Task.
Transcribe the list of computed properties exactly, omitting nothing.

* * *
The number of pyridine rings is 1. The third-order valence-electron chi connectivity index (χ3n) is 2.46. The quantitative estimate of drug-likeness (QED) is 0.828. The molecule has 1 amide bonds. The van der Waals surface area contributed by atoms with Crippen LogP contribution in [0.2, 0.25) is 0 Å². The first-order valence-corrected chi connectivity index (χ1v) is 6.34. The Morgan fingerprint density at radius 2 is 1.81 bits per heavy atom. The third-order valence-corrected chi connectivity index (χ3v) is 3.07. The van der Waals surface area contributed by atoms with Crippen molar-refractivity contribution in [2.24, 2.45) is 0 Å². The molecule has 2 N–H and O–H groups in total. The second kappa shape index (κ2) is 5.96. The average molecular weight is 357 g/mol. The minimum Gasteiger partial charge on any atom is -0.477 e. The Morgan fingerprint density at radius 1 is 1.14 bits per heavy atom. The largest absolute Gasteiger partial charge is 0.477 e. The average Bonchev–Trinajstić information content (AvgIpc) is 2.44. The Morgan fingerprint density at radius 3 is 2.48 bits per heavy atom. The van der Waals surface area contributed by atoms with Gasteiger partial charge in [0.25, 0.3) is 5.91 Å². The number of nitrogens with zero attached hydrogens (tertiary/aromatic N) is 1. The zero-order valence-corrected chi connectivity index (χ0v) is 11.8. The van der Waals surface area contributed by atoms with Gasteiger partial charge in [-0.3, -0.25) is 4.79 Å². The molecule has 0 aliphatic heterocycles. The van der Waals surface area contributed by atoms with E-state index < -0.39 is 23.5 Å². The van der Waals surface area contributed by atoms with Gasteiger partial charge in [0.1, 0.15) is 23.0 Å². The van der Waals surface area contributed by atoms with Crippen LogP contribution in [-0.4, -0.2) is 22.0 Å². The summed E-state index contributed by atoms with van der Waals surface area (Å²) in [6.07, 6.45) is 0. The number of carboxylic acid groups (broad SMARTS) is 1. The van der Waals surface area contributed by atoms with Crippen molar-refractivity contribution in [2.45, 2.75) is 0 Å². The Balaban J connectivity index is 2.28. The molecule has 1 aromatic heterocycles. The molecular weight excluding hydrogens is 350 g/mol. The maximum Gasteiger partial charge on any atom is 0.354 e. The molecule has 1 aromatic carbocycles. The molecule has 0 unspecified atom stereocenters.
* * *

The number of pyridine rings is 1. The third-order valence-electron chi connectivity index (χ3n) is 2.46. The quantitative estimate of drug-likeness (QED) is 0.828. The molecule has 1 amide bonds. The van der Waals surface area contributed by atoms with Crippen LogP contribution in [0.2, 0.25) is 0 Å². The first-order valence-corrected chi connectivity index (χ1v) is 6.34. The Morgan fingerprint density at radius 2 is 1.81 bits per heavy atom. The third-order valence-corrected chi connectivity index (χ3v) is 3.07. The van der Waals surface area contributed by atoms with Crippen molar-refractivity contribution in [2.24, 2.45) is 0 Å². The molecule has 2 N–H and O–H groups in total. The second kappa shape index (κ2) is 5.96. The average molecular weight is 357 g/mol. The minimum Gasteiger partial charge on any atom is -0.477 e. The Morgan fingerprint density at radius 1 is 1.14 bits per heavy atom. The largest absolute Gasteiger partial charge is 0.477 e. The average Bonchev–Trinajstić information content (AvgIpc) is 2.44. The Morgan fingerprint density at radius 3 is 2.48 bits per heavy atom. The van der Waals surface area contributed by atoms with Gasteiger partial charge in [0.25, 0.3) is 5.91 Å². The number of nitrogens with zero attached hydrogens (tertiary/aromatic N) is 1. The zero-order valence-corrected chi connectivity index (χ0v) is 11.8. The van der Waals surface area contributed by atoms with Gasteiger partial charge in [-0.3, -0.25) is 4.79 Å². The molecule has 0 aliphatic heterocycles. The van der Waals surface area contributed by atoms with E-state index < -0.39 is 23.5 Å². The van der Waals surface area contributed by atoms with Gasteiger partial charge in [0.1, 0.15) is 23.0 Å². The van der Waals surface area contributed by atoms with Crippen LogP contribution in [-0.4, -0.2) is 22.0 Å². The summed E-state index contributed by atoms with van der Waals surface area (Å²) in [6.07, 6.45) is 0. The number of carboxylic acid groups (broad SMARTS) is 1. The van der Waals surface area contributed by atoms with Crippen molar-refractivity contribution in [2.45, 2.75) is 0 Å². The Balaban J connectivity index is 2.28. The molecule has 1 aromatic heterocycles. The molecular weight excluding hydrogens is 350 g/mol. The maximum Gasteiger partial charge on any atom is 0.354 e. The molecule has 1 aromatic carbocycles. The molecule has 0 unspecified atom stereocenters.